Wednesday, January 29, 2014

How Long Must We Song This Song



                             Father Daly tries to help carry victim Jack Duddy's body to safety on January 30, 1972

All not blinded by your smoke,
Photographers who caught your stroke,
The priests that blessed our bodies, spoke
And wagged our blood in the world's face.
The truth will out, to your disgrace.

Excerpt from Butcher's Dozen: A Life Lesson for the Octave of Widgery   ~Thomas Kinsella


Many of you have heard U2's famous song, Sunday Bloody Sunday. Some of you maybe have seen one of my favorite versions in the Rattle and Hum movie. But what is this song about and why has it inspired so many songs about it?
 
Because this isn't a blog about history, I will refrain from an in depth Irish history lesson.  
 
Over the centuries, sectarianism fueled the fighting. Religion, land, Irish, English, Green, and Orange, you name it, they've fought over and because of it.
 
There were indeed two incidents referred to as Bloody Sunday in Ireland and Northern Ireland. The first was an incident that occurred in 1920  during the time of the Irish War of Independence in Dublin's Croke Park.  Thirty one were killed during an attack at a  Gaelic Football match.
 
The day that most of these songs and movies refer to is January 30, 1972. The event was a Civil Rights March in Derry pioneered by the Northern Ireland Civil Rights Association. The civil rights movement in Northern Ireland in the late 60's and early 70's was inspired by the American civil rights movement. The movement was to counter any violence and to bring about change in the mistreatment and discrimination of Catholics. As time went on and the marches and their popularity grew, the British disdain for the marches did as well and the marches were banned outright.
 
Thinking they would be faced with blocked roads, marches proceeded but with increasingly violent and tragic outcomes. By 1972, the anger and frustration was capped by the introduction of internment without trial. Violence and death escalated throughout the North. All sides of the conflict suffered deaths as a result. The marchers saw this as an opportunity to peacefully protest internment. The march was allowed to occur in the Catholic area of Derry despite the ban. At the end of the day, thirteen would be dead and fourteen others shot by the Royal Parachute Regiment. None of the victims had weapons on them.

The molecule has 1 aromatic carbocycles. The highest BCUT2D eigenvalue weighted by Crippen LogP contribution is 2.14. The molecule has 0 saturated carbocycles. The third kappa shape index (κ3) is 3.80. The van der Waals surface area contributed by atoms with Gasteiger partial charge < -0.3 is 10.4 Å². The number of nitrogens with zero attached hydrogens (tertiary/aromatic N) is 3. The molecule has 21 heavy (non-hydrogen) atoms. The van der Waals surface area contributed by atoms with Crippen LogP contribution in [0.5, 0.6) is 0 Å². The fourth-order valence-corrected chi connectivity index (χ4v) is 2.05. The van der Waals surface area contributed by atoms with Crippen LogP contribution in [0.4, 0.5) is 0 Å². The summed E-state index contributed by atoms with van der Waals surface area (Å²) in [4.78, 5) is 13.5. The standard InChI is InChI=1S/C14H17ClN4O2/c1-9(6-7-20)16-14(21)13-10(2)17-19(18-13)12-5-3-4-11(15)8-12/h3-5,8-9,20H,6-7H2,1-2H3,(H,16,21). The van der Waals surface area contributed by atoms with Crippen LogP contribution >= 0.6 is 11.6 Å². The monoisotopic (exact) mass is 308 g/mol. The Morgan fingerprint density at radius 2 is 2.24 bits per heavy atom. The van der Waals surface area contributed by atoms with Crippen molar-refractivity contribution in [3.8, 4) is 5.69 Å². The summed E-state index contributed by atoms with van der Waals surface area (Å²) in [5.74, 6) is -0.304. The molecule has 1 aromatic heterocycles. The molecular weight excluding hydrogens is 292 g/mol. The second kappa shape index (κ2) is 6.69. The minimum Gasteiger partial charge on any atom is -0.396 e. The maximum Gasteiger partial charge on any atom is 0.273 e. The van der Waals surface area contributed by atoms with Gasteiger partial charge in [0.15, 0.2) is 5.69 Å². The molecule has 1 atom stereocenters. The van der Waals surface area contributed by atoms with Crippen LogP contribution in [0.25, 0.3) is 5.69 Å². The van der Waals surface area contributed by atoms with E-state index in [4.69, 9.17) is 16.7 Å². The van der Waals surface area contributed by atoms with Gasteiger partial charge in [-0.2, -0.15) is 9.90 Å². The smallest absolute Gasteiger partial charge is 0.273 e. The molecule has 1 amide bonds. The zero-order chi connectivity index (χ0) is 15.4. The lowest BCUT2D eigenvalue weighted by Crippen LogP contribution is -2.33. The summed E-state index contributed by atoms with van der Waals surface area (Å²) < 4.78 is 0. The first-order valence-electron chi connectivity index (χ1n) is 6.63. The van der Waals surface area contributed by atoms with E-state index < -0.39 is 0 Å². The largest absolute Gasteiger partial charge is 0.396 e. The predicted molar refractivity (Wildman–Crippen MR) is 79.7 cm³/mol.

Below is the trailer for the film Bloody Sunday by Paul Greengrass.




 Immediately questions about what exactly happened about that day. I know people who were there, who stood initially confused and then horrified when they realized what was happening. They're vivid descriptions are akin to those I've spoken to who witnessed the National Guard shooting at Kent State.
 
The civil rights movement never recovered.
 
What happened was an outpouring of anger and the arts community was among those who protested via performance. Paul McCartney immediately recorded Give Ireland Back to the Irish; The Luck of the Irish by John Lennon portrayed the sad state of being Irish in Northern Ireland under British rule; and Minds Locked Shut by Christy Moore pays tribute to those lost. Many other songwriters, story tellers and movie makers have since written about the events of January 30, 1972.
 
Probably the most famous song about Bloody Sunday was not recorded until 1983: U2's version of Sunday Bloody Sunday It is, as Bono famously says, "not a rebel Ssng". Bono, who is a product of a Anglican mother and Catholic father, wrote the song which more reminiscent of the civil rights marchers point of view. He even professes his own inability to chose sides in the Troubles because of his parent's religion
 
Broken bottles under children's feet
Bodies strewn across the dead end street
But I won't heed the battle call
It puts my back up
Puts my back up against the wall

 While the album and live at Red Rocks version are memorable, it would be Bono's version of Sunday Bloody Sunday sung at Nichols Arena, Denver Colorado on November 8, 1987, that would capture his desperate plea for peace. On this day, eleven were killed in a bombing in Enniskillen. His passion , anger, and outright disgust of the event are evident.





 So this next song IS a rebel song. While many call for peace, Eire Og is a band that calls for remembrance and a call to arms. While Bono cries no more, they cry we're ready to continue the battle.


 
 
It is forty-two years later, and peace is still a fragile bubble that hangs in the air. The families of these fourteen still wait for answers from the government, whom they feel is solely responsible for the deaths that day. These songs pay tribute in their own way to those killed. So when you hear those first guitar chords from the Edge, take a moment to remember who this song is about:
 
 
 
Patrick ('Paddy') Doherty
Gerald Donaghey
John ('Jackie') Duddy
Hugh Gilmour 
Michael Kelly 
Michael McDaid 
Kevin McElhinney
Bernard ('Barney') McGuigan 
Gerald McKinney 
William ('Willie') McKinney 
William Nash
James ('Jim') Wray
John Young
John Johnston
  
Bloody Sunday Remembrance March Bay Ridge Brooklyn

No comments:

Post a Comment